Australians won’t fall for a bandana republic

Australians won’t fall for a bandana republic, by Nick Cater.

Pollster Mark Textor predicts the [republican movement] will fail unless “blokey” men such as Australian Republic Movement chairman Peter Fitz­Simons step aside. …

The 1999 referendum was Brexit and Trump rolled into one, a popular call for common sense and a rebuttal of those presuming to be their intellectual betters.

The republic was revealed as an elitist obsession; the strongest predictor of the vote was education, not income or political allegiance. Blue-collar seats like Banks in Sydney’s west stuck loyally by the Queen while the toffs on Sydney’s north shore sipped expensive coffee salted with tears. …

Bill Shorten:

No political party that aspires to win the middle ground would willingly launch a second round of this contentious debate. Bill Shorten’s agenda, however, is determined by the urban sophisticates, to whom the former workers’ party now belongs. The Opposition Leader must feed their tragic addiction to ­causes, even at the risk of seeming remote.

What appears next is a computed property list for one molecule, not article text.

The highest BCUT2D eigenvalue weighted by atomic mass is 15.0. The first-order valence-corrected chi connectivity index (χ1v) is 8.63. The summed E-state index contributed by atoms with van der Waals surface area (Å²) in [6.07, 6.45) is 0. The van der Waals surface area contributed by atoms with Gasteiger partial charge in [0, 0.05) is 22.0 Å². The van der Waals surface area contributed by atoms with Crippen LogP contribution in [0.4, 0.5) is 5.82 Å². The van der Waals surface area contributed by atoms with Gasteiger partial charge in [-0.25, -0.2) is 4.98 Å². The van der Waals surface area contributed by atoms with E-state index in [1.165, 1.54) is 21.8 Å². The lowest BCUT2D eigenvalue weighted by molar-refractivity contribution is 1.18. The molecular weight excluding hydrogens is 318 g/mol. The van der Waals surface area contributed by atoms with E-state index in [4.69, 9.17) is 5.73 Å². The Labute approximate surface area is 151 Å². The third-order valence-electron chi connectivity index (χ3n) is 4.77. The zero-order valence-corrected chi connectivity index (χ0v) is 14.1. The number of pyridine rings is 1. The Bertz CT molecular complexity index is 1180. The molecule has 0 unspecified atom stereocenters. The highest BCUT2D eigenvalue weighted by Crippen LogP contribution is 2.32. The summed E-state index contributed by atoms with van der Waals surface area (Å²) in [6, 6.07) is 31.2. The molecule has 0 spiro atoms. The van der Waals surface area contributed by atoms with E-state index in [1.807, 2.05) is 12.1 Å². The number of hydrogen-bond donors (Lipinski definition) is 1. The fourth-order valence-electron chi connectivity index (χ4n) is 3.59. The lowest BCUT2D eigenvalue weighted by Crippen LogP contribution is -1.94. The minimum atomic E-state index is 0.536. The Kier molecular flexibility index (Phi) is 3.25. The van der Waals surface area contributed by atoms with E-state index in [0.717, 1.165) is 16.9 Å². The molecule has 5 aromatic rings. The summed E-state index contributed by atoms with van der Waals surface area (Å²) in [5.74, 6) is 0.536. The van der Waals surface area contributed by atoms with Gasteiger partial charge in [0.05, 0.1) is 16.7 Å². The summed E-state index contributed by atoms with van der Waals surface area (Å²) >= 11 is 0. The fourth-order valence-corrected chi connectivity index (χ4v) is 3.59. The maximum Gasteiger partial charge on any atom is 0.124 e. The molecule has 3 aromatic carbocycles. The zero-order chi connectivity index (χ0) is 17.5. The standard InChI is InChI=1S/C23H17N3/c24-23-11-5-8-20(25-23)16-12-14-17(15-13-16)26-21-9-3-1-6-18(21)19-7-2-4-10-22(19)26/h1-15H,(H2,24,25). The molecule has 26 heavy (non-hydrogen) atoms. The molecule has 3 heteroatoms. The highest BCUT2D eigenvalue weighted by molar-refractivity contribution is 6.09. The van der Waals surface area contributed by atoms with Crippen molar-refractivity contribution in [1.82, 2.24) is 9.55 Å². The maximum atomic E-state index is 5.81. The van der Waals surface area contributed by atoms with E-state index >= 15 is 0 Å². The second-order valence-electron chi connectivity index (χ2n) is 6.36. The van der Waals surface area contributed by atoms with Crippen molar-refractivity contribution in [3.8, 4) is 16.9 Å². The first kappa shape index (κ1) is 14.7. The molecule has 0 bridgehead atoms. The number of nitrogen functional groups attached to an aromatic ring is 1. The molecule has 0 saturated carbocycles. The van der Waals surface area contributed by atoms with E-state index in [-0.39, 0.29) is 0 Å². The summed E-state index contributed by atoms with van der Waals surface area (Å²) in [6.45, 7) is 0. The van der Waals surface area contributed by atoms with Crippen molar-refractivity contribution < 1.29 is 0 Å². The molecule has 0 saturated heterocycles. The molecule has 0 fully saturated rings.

Cooler heads in the republican movement know that a carbon-copy 1999 referendum would be certain to fail. …

Shorten’s solution is subterfuge. First will come a plebiscite with a high-level yes/no question. Should the result be “yes”, there will be a referendum to decide the type of republic.

Shorten appears to be immune to the charge of hypocrisy. For the record, however, he adamantly opposed the same-sex marriage plebiscite on the grounds of cost.

The offence in Shorten’s proposal, however, is not the unnecessary expense but the cheapness of his politics.

It avoids the hard work of persuading the public that a particular type of republic is better than a system that has functioned remarkably well since 1901.

It displays contempt for the intelligence of voters, who Shorten imagines he can fool with his ­duplicitous plan. …

Appetite for constitutional change can scarcely be detected, outside enclaves like the smug-drenched paddocks of the Byron Bay Writers Festival. …

That Australasia is one of only two continents never to succumb to tyranny or host a civil war is hardly unrelated to our institutions and the system used to settle civic disputes embodied in the constitutional monarchy.

The other continent, incidentally, is Antarctica.

Read it all.